SOCIO200-20A (NTG)

Modern Sociology and Western Capitalism: A Cosmopolitan Perspective

15 Points

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Division of Arts Law Psychology & Social Sciences
School of Social Sciences
Sociology

Staff

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Convenor(s)

Lecturer(s)

Administrator(s)

: rachel.gosnell-maddock@waikato.ac.nz

Placement Coordinator(s)

Tutor(s)

Student Representative(s)

Lab Technician(s)

Librarian(s)

: jillene.bydder@waikato.ac.nz

You can contact staff by:

  • Calling +64 7 838 4466 select option 1, then enter the extension.
  • Extensions starting with 4, 5 or 9 can also be direct dialled:
    • For extensions starting with 4: dial +64 7 838 extension.
    • For extensions starting with 5: dial +64 7 858 extension.
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Paper Description

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This paper begins by comparing Karl Marx, Emile Durkheim and Max Weber's theories of 'western capitalist modernity'. Their theories, which found the modern discipline of Sociology, are then considered from the vantage-point of the present. Specific focus is on contemporary debates around themes of globalisation, social classes and stratification, individualisation, and socialism.
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Paper Structure

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Students can take this paper as a face-to-face paper, or as an on-line paper. Either way, all students will experience the paper through the Moodle meta-paper format. All lectures will be on Panopto for use by both Hamilton and net students. Different from Hamilton students, Tauranga students are expected to listen to the lectures on Panopto. Questions for discussion that are raised in lectures will focus and interconnect lectures with on-line exercises (rather than face to face tutorials). Student participation worth 15% will be measured according to participation in the on-line exercises. Nonetheless, Tauranga/ Net students (if they are able or wish) may attend some of the lectures and tutorials on campus, and for which they will be credited.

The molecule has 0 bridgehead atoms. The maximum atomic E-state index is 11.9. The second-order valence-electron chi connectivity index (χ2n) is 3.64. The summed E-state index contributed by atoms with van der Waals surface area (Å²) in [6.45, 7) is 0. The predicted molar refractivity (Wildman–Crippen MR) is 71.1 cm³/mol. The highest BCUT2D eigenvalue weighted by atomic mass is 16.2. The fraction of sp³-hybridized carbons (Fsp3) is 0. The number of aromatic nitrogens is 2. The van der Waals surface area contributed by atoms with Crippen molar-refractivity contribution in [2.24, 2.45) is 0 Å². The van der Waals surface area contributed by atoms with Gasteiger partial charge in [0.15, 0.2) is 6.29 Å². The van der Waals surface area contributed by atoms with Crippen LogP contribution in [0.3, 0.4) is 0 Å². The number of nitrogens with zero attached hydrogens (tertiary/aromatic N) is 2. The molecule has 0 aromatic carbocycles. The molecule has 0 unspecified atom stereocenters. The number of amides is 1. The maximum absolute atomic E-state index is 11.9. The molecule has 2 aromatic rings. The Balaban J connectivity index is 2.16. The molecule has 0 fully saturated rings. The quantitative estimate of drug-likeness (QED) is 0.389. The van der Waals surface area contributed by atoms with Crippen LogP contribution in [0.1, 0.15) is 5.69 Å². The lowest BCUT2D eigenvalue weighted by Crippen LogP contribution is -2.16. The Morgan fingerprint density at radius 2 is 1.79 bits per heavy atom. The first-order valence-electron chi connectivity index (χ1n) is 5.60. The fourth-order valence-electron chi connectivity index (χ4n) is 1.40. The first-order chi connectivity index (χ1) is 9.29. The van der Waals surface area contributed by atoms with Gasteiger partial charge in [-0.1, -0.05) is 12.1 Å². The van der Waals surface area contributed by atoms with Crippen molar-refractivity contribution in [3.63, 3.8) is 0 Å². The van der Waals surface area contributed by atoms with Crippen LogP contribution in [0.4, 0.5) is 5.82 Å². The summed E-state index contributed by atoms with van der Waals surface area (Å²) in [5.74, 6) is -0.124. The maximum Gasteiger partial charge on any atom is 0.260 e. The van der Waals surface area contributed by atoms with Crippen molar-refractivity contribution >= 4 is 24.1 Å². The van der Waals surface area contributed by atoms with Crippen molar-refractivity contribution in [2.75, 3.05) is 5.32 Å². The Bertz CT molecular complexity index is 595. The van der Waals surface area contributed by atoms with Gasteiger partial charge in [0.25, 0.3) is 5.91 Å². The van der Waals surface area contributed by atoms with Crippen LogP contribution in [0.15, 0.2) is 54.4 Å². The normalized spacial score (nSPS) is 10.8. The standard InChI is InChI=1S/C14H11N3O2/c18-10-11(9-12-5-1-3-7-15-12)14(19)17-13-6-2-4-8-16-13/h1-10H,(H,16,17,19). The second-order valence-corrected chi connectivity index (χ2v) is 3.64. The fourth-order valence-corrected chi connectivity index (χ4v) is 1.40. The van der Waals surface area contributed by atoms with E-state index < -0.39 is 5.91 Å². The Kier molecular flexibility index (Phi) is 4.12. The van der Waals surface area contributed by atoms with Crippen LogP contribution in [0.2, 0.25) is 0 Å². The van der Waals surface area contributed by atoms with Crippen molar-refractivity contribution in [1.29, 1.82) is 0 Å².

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Learning Outcomes

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Students who successfully complete the course should be able to:

  • Demonstrate essential knowledge of the foundational core of Sociology
    Linked to the following assessments:
  • Understand the perspectives of Emile Durkheim, Max Weber, and Karl Marx; and differences and similarities between them
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  • Demonstrate a Sociological knowledge of 'western capitalist modernity' both classically and contemporarily
    Linked to the following assessments:
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Assessment